“Often, in the FBI’s experience, their best cooperation came when detainees realized they weren’t going to get tortured, that the United States wasn’t the Great Satan.  Interrogators were figuring out…that not playing into Al Qaeda’s propaganda could produce victories.”

And the FBI isn’t alone in believing that acts of simple humanity can turn even sworn entmies into allies.

No less an authority on “real-politick” than Niccolo Machiavelli reached the same conclusion more than 500 years ago.


In Bureaucracy, History, Politics on November 14, 2011 at 9:06 am

Throughout the 46-year history of the Cold War, Republicans deliberately slandered their Democratic opponents as outright traitors.

Republicans like Joseph McCarthy and Richard Nixon charged that Democrats were “Reds,” “pinkos” or “Comsymps” who wanted to sell out America to their “Muscovite masters in the Kremlin.”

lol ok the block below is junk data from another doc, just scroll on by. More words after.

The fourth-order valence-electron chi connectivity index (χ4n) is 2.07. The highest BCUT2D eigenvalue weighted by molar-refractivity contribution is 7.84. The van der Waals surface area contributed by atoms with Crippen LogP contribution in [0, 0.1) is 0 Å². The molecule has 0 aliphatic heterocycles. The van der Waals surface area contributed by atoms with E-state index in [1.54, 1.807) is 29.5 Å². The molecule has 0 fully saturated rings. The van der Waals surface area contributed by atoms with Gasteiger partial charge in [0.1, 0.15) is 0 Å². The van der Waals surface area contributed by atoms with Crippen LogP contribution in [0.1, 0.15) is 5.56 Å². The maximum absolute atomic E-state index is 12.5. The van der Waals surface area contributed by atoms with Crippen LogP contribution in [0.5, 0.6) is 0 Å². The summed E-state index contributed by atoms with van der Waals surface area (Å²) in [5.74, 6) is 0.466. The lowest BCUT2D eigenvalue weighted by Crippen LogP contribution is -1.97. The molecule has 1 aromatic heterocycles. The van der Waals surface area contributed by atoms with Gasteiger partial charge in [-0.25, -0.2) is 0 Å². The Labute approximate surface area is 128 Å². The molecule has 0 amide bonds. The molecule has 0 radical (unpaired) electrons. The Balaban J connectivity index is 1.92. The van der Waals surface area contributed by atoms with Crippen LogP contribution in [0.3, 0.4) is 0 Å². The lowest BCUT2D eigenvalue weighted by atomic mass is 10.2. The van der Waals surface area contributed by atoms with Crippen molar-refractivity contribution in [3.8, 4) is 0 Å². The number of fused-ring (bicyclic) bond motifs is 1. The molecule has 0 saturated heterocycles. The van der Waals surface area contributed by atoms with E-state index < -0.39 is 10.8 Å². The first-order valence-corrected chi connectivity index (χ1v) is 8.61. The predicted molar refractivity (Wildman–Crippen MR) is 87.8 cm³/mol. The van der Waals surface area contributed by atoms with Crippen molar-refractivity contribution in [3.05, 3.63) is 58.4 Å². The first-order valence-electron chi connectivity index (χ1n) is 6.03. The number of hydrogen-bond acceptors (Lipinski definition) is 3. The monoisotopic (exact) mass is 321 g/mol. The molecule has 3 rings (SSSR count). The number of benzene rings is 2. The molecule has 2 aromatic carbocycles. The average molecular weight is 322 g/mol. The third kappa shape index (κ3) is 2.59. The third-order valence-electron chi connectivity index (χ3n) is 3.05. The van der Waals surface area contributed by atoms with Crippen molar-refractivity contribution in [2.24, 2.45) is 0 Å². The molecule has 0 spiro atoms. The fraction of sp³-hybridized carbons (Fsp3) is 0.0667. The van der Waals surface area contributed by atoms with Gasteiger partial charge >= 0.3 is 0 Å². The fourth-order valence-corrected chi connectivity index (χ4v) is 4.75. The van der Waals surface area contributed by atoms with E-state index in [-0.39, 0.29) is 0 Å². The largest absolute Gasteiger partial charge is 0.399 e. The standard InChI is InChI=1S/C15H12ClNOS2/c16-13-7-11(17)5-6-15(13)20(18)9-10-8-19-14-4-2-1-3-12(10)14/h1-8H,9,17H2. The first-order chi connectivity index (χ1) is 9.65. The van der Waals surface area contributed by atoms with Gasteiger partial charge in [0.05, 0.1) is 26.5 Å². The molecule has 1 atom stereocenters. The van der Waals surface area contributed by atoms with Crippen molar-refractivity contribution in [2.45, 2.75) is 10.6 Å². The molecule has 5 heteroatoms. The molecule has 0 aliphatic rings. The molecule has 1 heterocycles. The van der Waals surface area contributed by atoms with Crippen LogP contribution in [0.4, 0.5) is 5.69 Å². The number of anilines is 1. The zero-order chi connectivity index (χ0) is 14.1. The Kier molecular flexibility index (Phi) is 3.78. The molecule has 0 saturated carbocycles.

Or they were vilified as would-be appeasers who were “soft on Communism.”  At best they were simply naive dupes; at worst they were “conscientious agents of the Communist conspiracy.”

Then a terrible thing happened to the Republicans.

Their worst enemy–the Soviet Union–suddenly collapsed on itself following the unsuccessful KGB-led coup against President Mikhail Gorbachev in August, 1991.

Four months later, on December 31, the Union of Soviet Social Republics officially ceased to exist, and was succeeded by the Russian Federation.

Of course, that did not prevent the Republicans from once again raising the spectre of the Red Bogeyman during the 1992 Presidential race between George H.W. Bush and his would-be (and eventual) successor, Bill Clinton.

Republican propagandists noted that Clinton had made a visit to the Soviet Union in December, 1969, while still in college.

They more than hinted that the KGB might have programmed him–with or against his consent–to return to the United States as their “Manchurian Candidate.”

But Americans–facing massive unemployment and seeing no end to it in sight–elected Clinton anyway.

Unable to resuscitate the enemy that had kept them in power for most of the latter 20th Century, the Republicans found a new one: Islamic terrorism.